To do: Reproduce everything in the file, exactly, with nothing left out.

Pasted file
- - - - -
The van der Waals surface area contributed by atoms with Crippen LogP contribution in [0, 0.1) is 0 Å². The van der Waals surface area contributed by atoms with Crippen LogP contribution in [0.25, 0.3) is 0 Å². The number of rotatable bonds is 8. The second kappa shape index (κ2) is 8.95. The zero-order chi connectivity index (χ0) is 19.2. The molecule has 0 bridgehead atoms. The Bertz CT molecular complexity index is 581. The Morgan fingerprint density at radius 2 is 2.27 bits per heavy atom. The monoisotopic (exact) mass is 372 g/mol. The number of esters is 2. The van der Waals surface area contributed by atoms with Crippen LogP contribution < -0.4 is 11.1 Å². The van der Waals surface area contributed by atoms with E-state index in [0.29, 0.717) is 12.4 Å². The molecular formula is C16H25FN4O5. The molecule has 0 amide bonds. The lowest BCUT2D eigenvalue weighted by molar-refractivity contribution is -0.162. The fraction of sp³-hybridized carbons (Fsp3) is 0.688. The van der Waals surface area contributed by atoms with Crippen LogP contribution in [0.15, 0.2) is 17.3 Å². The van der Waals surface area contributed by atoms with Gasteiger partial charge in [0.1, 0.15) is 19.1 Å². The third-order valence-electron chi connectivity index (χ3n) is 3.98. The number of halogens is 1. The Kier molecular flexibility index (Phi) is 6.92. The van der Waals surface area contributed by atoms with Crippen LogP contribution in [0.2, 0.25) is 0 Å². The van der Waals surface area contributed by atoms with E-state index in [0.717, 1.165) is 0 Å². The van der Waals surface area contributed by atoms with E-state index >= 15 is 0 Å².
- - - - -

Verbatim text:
The van der Waals surface area contributed by atoms with Crippen LogP contribution in [0, 0.1) is 0 Å². The van der Waals surface area contributed by atoms with Crippen LogP contribution in [0.25, 0.3) is 0 Å². The number of rotatable bonds is 8. The second kappa shape index (κ2) is 8.95. The zero-order chi connectivity index (χ0) is 19.2. The molecule has 0 bridgehead atoms. The Bertz CT molecular complexity index is 581. The Morgan fingerprint density at radius 2 is 2.27 bits per heavy atom. The monoisotopic (exact) mass is 372 g/mol. The number of esters is 2. The van der Waals surface area contributed by atoms with Crippen LogP contribution < -0.4 is 11.1 Å². The van der Waals surface area contributed by atoms with E-state index in [0.29, 0.717) is 12.4 Å². The molecular formula is C16H25FN4O5. The molecule has 0 amide bonds. The lowest BCUT2D eigenvalue weighted by molar-refractivity contribution is -0.162. The fraction of sp³-hybridized carbons (Fsp3) is 0.688. The van der Waals surface area contributed by atoms with Crippen LogP contribution in [0.15, 0.2) is 17.3 Å². The van der Waals surface area contributed by atoms with Gasteiger partial charge in [0.1, 0.15) is 19.1 Å². The third-order valence-electron chi connectivity index (χ3n) is 3.98. The number of halogens is 1. The Kier molecular flexibility index (Phi) is 6.92. The van der Waals surface area contributed by atoms with Crippen LogP contribution in [0.2, 0.25) is 0 Å². The van der Waals surface area contributed by atoms with E-state index in [0.717, 1.165) is 0 Å². The van der Waals surface area contributed by atoms with E-state index >= 15 is 0 Å².